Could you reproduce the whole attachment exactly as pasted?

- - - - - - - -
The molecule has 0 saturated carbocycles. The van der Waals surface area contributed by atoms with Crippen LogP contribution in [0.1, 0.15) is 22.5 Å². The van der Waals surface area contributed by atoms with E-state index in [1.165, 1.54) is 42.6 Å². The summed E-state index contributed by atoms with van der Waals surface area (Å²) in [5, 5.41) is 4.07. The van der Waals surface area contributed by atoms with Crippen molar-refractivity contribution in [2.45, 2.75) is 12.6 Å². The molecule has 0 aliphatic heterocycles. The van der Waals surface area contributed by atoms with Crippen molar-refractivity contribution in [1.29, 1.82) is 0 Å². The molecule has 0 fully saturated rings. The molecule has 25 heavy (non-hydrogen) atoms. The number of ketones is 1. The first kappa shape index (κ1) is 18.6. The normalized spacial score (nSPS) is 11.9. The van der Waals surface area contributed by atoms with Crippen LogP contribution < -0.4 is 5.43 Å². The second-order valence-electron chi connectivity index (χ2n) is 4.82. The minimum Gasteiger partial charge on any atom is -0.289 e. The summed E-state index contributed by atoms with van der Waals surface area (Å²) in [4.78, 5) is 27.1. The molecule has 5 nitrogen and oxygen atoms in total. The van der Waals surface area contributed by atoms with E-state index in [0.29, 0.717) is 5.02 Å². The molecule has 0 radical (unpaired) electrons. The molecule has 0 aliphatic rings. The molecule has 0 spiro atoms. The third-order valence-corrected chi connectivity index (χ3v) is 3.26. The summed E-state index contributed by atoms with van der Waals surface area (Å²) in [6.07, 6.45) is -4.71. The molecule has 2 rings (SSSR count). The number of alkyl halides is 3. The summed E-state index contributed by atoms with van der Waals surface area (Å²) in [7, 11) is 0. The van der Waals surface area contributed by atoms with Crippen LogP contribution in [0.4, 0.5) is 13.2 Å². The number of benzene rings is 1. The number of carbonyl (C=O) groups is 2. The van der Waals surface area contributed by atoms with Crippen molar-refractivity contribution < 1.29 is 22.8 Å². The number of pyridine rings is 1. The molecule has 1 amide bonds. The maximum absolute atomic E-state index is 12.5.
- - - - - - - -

The molecule has 0 saturated carbocycles. The van der Waals surface area contributed by atoms with Crippen LogP contribution in [0.1, 0.15) is 22.5 Å². The van der Waals surface area contributed by atoms with E-state index in [1.165, 1.54) is 42.6 Å². The summed E-state index contributed by atoms with van der Waals surface area (Å²) in [5, 5.41) is 4.07. The van der Waals surface area contributed by atoms with Crippen molar-refractivity contribution in [2.45, 2.75) is 12.6 Å². The molecule has 0 aliphatic heterocycles. The van der Waals surface area contributed by atoms with Crippen molar-refractivity contribution in [1.29, 1.82) is 0 Å². The molecule has 0 fully saturated rings. The molecule has 25 heavy (non-hydrogen) atoms. The number of ketones is 1. The first kappa shape index (κ1) is 18.6. The normalized spacial score (nSPS) is 11.9. The van der Waals surface area contributed by atoms with Crippen LogP contribution < -0.4 is 5.43 Å². The second-order valence-electron chi connectivity index (χ2n) is 4.82. The minimum Gasteiger partial charge on any atom is -0.289 e. The summed E-state index contributed by atoms with van der Waals surface area (Å²) in [4.78, 5) is 27.1. The molecule has 5 nitrogen and oxygen atoms in total. The van der Waals surface area contributed by atoms with E-state index in [0.29, 0.717) is 5.02 Å². The molecule has 0 radical (unpaired) electrons. The molecule has 0 aliphatic rings. The molecule has 0 spiro atoms. The third-order valence-corrected chi connectivity index (χ3v) is 3.26. The summed E-state index contributed by atoms with van der Waals surface area (Å²) in [6.07, 6.45) is -4.71. The molecule has 2 rings (SSSR count). The number of alkyl halides is 3. The summed E-state index contributed by atoms with van der Waals surface area (Å²) in [7, 11) is 0. The van der Waals surface area contributed by atoms with Crippen LogP contribution in [0.4, 0.5) is 13.2 Å². The number of benzene rings is 1. The number of carbonyl (C=O) groups is 2. The van der Waals surface area contributed by atoms with Crippen molar-refractivity contribution < 1.29 is 22.8 Å². The number of pyridine rings is 1. The molecule has 1 amide bonds. The maximum absolute atomic E-state index is 12.5.